Sunday, May 29, 2022

SA civil society condemns Botswana’s use of violent force against protesters

A coalition of South African based civil society groups have condemned the use of violent force by Botswana authorities against protesters, and called for the immediate release of all children detained by the Botswana police.

The coalition further urged the Botswana government and workers unions to consider a peaceful resolution to the wild cat strike action which has caused several schools, medical clinics and hospitals around the country to close.

Botswana civil society groups told their South African partners that the protests were increasingly becoming violent as security forces sought to silence the group by “what ever means possible”. Student protestors in Ramotswa, Molepolole and Mochudi have been shot at with tear gas and rubber bullets while several of them were arrested following protest action in response to the absence of teachers.

“Against the backdrop of widespread civic action on the African continent, the situation in Botswana is at risk of flaring beyond the current boycott into a severe crisis,” said Watson Hamunakwadi of GCAP-SA.

“The government of Botswana and President Ian Khama should display principled leadership and play a crucial role in resolving this crisis by engaging union leadership, student bodies and relevant government departments to forge an acceptable way forward,” said Phelisa Nkomo, Advocacy Programme Manager, Black Sash.

The SA coalition called on Botswana security forces and workers unions to exercise restraint, or risk fuelling a severe humanitarian crisis.

Botswana authorities, the coalition said, should instead heed the call from the Botswana Centre for Human Rights asking President Ian Khama to negotiate a peaceful end to union led protests, which have brought public services to a standstill for the past six weeks.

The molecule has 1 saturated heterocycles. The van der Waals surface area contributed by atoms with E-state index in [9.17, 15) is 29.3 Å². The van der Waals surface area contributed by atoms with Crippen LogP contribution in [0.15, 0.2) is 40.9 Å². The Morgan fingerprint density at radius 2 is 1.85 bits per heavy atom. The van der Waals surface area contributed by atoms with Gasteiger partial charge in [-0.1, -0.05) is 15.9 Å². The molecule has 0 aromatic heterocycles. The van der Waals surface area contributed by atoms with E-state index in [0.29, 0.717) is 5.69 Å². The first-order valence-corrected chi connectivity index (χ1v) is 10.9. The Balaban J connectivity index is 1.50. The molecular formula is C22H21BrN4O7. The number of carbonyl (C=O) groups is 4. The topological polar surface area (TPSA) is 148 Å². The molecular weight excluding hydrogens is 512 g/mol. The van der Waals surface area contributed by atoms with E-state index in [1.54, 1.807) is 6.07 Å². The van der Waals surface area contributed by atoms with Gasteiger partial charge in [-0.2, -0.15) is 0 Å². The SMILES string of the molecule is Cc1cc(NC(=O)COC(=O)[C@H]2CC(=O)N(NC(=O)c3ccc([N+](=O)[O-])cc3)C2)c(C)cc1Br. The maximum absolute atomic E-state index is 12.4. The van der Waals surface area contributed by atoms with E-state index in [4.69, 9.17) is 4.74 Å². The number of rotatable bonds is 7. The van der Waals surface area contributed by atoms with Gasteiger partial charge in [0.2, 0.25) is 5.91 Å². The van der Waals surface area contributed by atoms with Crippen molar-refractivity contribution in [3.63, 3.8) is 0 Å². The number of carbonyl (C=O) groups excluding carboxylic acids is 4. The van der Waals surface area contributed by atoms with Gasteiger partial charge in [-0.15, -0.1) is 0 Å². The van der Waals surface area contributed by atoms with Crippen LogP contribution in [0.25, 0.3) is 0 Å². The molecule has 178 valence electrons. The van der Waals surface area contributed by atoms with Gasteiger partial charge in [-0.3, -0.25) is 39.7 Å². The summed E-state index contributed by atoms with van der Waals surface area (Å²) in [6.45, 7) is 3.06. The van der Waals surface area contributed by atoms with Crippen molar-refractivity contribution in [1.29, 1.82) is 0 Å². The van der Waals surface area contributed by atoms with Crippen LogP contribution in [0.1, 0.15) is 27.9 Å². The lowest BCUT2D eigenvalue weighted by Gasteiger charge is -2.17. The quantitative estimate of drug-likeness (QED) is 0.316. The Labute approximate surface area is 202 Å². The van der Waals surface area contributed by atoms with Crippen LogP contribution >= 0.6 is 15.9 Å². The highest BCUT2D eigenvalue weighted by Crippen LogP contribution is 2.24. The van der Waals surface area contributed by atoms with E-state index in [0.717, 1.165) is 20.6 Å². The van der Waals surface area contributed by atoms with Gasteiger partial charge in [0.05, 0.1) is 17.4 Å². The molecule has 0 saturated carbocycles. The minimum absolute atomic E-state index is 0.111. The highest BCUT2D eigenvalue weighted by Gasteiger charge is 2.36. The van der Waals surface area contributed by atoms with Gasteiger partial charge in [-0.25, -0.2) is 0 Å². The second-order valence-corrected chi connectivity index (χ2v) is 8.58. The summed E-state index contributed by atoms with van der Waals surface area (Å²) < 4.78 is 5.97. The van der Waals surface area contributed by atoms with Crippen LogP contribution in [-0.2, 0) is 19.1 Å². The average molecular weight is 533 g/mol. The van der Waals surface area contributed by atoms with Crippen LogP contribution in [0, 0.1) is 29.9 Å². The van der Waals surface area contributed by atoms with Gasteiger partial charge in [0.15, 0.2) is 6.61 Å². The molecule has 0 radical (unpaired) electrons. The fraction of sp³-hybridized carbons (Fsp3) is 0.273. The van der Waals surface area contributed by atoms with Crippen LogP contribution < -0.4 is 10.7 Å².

The group also calls for the immediate release of all children detained by Botswana state police.
The coalition noted that media reports have documented that over 100,000 public servants, including around 1,500 considered essential workers, have been on strike since 18 April, calling for a 16 per cent wage increase.

The Botswana government offered in April a five per cent increase in wages, a move rejected by the unions, which has instead stuck to its demands for a 16 per cent wage increase, saying the increase was necessary to offset rising commodity costs. Earlier this month, President Khama revised the figure to 3 per cent, arguing that the country was recovering from a recession which had left the government with a significant deficit.

Members of the South African coalition also expressed their full solidarity for Botswana civil society exercising their right to protest.

They also stressed their full support for the Botswana Centre for Human Rights (Ditshwanelo) public call for calm and leadership from the government of Botswana to bring a halt to the ongoing public sector strike that has crippled the country for over six weeks now.

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